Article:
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It takes a village to raise a teacher



It takes a village to raise a teacher.

A warm and fuzzy thought, yes, but in this day and age, not particularly insightful. Try naming a teacher prep, grad school or internship program that doesn't emphasize inclusion, co-teaching and team building.

Given all that, as a new teacher, I was super-duper eager to work with veteran teachers, learn from their experiences and share what I knew. I was lucky. I found teachers who became my surrogate mothers, observed my teaching, gave me strategies and workbooks, and listened to me cry. They made me feel immediately supported.

And then, there were the less-than-supportive colleagues. The ones who rebuffed my attempts to collaborate and help do inclusion, and told me they didn't have time to show me how to teach a reading skill. They were the ones who openly shunned me in front of students, spread rumors about me leaving in the middle of the school year, and switched to Navajo when I walked in the teacher's lounge and laughed in my direction. Those were the ones who made me very, very angry. Angry and unwanted.

I remember going back to my classroom after school and slamming a chair against the wall. Or running to a secluded part of the mesa and scream as loud as possible into the blustery wind. One time, I started crying in school. It was awkward. (For the record, I am not usually a violent or dramatic person.)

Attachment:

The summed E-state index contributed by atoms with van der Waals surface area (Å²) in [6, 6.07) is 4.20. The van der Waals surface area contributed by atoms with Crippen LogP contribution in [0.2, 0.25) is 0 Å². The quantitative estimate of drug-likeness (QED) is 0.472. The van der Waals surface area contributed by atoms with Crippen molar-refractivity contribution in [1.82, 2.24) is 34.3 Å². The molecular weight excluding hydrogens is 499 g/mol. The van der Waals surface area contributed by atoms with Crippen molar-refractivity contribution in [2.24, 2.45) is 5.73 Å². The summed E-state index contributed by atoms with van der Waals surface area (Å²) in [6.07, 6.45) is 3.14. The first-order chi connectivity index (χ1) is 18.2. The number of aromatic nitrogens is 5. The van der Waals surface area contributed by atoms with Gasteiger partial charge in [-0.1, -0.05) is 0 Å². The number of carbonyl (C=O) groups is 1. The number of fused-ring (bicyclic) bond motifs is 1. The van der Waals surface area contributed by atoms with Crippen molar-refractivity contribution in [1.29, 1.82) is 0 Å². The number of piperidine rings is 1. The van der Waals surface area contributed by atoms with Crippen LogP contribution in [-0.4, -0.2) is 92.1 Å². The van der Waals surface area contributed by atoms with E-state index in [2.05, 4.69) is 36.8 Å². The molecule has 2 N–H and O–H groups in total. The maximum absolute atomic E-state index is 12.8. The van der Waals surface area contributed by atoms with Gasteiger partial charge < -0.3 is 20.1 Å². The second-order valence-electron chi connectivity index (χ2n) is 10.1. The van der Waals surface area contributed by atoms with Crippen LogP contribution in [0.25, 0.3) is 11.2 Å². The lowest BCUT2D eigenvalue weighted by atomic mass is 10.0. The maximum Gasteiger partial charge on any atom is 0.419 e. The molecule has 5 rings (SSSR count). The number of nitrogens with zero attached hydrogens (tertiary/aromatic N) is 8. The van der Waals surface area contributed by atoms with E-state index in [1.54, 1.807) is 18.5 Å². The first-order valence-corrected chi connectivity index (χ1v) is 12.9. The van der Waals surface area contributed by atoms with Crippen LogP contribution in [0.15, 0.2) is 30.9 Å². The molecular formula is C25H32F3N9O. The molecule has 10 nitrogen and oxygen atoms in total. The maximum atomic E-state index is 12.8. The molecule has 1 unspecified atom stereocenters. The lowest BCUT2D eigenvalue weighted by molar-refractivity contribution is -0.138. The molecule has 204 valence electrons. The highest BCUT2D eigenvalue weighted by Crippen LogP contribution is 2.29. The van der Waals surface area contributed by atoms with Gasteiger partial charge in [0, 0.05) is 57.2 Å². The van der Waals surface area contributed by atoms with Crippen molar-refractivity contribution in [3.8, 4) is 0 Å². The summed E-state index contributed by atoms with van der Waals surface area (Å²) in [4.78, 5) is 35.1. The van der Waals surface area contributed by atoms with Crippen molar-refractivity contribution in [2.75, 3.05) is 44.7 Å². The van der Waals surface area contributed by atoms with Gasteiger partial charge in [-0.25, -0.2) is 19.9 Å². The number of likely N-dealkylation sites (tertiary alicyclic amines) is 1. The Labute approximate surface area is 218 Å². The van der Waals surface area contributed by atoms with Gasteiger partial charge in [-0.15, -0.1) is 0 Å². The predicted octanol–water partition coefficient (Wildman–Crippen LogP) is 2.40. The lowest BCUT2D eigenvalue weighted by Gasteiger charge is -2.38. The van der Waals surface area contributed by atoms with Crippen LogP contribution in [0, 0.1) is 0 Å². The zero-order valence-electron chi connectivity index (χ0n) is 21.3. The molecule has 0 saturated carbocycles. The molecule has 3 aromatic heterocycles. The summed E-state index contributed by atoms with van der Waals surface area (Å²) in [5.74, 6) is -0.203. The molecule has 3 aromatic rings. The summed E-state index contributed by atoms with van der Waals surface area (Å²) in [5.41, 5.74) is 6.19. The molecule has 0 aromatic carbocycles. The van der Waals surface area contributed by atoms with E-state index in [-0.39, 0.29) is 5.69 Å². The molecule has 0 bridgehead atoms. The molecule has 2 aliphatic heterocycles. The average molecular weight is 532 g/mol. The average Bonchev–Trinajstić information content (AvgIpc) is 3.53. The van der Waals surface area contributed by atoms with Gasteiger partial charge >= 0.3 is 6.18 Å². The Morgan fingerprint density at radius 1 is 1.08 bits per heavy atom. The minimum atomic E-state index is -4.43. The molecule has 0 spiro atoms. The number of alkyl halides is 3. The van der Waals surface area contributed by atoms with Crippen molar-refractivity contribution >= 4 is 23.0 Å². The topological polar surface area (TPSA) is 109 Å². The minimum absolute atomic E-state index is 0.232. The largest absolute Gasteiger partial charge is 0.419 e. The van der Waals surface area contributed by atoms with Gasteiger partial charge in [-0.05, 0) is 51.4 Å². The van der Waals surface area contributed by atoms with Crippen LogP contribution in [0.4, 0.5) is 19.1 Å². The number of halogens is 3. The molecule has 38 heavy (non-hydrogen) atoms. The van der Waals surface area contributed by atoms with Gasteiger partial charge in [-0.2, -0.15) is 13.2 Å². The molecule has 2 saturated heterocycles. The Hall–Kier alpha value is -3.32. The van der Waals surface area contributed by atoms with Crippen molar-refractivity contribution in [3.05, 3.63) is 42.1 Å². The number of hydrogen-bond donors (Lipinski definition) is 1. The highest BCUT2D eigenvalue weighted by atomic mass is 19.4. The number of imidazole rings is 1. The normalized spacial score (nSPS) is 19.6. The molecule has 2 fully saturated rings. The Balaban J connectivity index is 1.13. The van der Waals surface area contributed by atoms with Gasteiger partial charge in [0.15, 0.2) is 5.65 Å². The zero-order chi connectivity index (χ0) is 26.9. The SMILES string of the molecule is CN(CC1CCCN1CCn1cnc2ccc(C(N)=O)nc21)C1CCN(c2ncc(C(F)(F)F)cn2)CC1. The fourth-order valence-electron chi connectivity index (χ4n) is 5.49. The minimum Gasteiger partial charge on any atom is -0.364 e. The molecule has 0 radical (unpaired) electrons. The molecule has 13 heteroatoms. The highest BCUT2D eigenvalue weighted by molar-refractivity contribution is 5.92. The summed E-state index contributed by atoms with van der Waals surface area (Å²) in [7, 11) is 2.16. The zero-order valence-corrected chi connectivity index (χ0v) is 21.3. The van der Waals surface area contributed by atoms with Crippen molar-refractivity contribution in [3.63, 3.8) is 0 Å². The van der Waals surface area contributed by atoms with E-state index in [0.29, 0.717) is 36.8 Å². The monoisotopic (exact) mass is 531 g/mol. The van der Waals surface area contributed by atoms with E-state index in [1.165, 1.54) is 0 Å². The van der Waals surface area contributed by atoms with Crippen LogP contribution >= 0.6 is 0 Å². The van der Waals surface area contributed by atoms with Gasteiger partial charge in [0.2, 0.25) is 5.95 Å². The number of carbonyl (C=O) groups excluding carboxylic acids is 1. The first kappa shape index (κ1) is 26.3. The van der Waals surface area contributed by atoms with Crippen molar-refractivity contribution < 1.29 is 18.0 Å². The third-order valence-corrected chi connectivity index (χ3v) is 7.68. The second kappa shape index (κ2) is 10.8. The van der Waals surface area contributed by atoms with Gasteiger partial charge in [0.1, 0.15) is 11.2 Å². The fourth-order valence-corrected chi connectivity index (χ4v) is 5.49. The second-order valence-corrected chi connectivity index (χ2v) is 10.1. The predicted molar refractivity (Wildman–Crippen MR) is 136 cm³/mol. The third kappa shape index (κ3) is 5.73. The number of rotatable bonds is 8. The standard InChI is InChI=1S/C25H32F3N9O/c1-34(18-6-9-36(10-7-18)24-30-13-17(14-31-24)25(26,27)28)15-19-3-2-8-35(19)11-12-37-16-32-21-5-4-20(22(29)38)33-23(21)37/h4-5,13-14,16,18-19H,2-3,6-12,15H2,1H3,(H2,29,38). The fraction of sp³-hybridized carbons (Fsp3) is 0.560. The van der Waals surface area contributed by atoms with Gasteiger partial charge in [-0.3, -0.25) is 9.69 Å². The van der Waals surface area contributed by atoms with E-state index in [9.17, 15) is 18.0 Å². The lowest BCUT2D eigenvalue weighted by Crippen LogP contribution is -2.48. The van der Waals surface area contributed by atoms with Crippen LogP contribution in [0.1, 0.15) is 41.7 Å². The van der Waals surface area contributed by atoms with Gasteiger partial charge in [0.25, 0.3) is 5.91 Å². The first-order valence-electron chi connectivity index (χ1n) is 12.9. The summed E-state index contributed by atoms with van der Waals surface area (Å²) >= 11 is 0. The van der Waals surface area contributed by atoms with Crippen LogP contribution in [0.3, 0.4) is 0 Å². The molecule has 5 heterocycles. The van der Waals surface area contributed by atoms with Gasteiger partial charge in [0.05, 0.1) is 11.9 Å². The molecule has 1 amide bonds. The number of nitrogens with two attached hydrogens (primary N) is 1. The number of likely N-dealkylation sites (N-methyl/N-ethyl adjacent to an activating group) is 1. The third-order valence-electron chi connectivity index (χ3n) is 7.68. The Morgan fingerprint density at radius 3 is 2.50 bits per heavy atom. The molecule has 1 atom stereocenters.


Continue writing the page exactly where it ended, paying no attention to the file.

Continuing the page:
Doing those things sometimes made me feel kind of good, at least for a few minutes (except when it felt really awkward.) But for the most part, it didn't really do anything. Nothing changed. I had to step back and gain perspective on the situation. It was easy to get really angry and accept that there wasn't anything I could do about it; but then I really would have hit a dead end. I wasn't intentionally disrespectful to anyone, but I guess some people would interpret my extra-hours after school and suggestions on differentiation could come off as know-it-all-ish. No matter how well-intentioned I was, I was still an outsider going to their community school to "do good." It was as much my job to build relationships with the adults as it was with the students.

I actively had to amp up my respect and humility, as well as my will to not give up and realize it was all within my control. I made a point to hang out with more than just the "non-Navajo" staff members on campus; my natural friendships could be interpreted as cliquey and I had to be aware of that.

I needed to check that I was operating with utmost humility at every corner. For the teachers who yelled at my students and then at me, because I disapproved at the way they were treating them, I couldn't dare just assume they didn't care about the kids (I really did find myself thinking that way, without realizing it). I needed to assume they cared about all the children and that we needed to collaborate on a way to improve the situation.

For the folks who switched to a Navajo when I entered the room, instead of assuming they were talking about me and walking away hurt, I needed to smile and sit down in the conversation and ask how their kids were doing. I needed to approach teachers I respected with specific compliments about their work and asking if they could teach me. I also needed to put myself out there; it helped to be open about being "different" and teaching them about my culture as well as learning about theirs.